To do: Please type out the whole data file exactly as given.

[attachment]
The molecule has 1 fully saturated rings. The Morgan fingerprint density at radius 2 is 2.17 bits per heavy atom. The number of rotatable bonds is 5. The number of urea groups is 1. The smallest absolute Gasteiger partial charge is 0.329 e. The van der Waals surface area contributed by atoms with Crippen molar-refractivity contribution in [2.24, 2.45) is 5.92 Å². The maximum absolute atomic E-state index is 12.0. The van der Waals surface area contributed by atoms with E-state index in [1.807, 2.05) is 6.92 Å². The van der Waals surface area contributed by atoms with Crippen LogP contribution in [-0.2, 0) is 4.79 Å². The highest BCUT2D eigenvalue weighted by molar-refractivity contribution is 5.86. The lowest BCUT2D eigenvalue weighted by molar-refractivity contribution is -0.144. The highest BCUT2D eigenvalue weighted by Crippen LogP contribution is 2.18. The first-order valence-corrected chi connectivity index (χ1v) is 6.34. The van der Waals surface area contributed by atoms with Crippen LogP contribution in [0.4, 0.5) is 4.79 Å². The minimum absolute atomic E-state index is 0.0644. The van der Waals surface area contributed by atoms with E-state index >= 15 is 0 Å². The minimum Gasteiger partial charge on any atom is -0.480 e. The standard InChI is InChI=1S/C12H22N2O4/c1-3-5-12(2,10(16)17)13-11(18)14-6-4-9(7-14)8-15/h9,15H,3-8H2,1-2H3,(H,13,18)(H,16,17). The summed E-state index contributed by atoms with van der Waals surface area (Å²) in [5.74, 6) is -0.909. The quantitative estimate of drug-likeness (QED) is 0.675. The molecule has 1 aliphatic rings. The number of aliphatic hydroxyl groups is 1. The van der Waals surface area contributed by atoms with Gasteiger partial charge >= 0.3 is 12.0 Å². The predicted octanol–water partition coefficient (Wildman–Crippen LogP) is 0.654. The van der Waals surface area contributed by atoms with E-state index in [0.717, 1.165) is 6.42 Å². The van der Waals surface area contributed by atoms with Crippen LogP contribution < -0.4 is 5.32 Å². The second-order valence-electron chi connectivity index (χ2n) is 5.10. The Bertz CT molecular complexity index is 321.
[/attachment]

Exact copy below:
The molecule has 1 fully saturated rings. The Morgan fingerprint density at radius 2 is 2.17 bits per heavy atom. The number of rotatable bonds is 5. The number of urea groups is 1. The smallest absolute Gasteiger partial charge is 0.329 e. The van der Waals surface area contributed by atoms with Crippen molar-refractivity contribution in [2.24, 2.45) is 5.92 Å². The maximum absolute atomic E-state index is 12.0. The van der Waals surface area contributed by atoms with E-state index in [1.807, 2.05) is 6.92 Å². The van der Waals surface area contributed by atoms with Crippen LogP contribution in [-0.2, 0) is 4.79 Å². The highest BCUT2D eigenvalue weighted by molar-refractivity contribution is 5.86. The lowest BCUT2D eigenvalue weighted by molar-refractivity contribution is -0.144. The highest BCUT2D eigenvalue weighted by Crippen LogP contribution is 2.18. The first-order valence-corrected chi connectivity index (χ1v) is 6.34. The van der Waals surface area contributed by atoms with Crippen LogP contribution in [0.4, 0.5) is 4.79 Å². The minimum absolute atomic E-state index is 0.0644. The van der Waals surface area contributed by atoms with E-state index >= 15 is 0 Å². The minimum Gasteiger partial charge on any atom is -0.480 e. The standard InChI is InChI=1S/C12H22N2O4/c1-3-5-12(2,10(16)17)13-11(18)14-6-4-9(7-14)8-15/h9,15H,3-8H2,1-2H3,(H,13,18)(H,16,17). The summed E-state index contributed by atoms with van der Waals surface area (Å²) in [5.74, 6) is -0.909. The quantitative estimate of drug-likeness (QED) is 0.675. The molecule has 1 aliphatic rings. The number of aliphatic hydroxyl groups is 1. The van der Waals surface area contributed by atoms with Gasteiger partial charge >= 0.3 is 12.0 Å². The predicted octanol–water partition coefficient (Wildman–Crippen LogP) is 0.654. The van der Waals surface area contributed by atoms with E-state index in [0.717, 1.165) is 6.42 Å². The van der Waals surface area contributed by atoms with Crippen LogP contribution < -0.4 is 5.32 Å². The second-order valence-electron chi connectivity index (χ2n) is 5.10. The Bertz CT molecular complexity index is 321.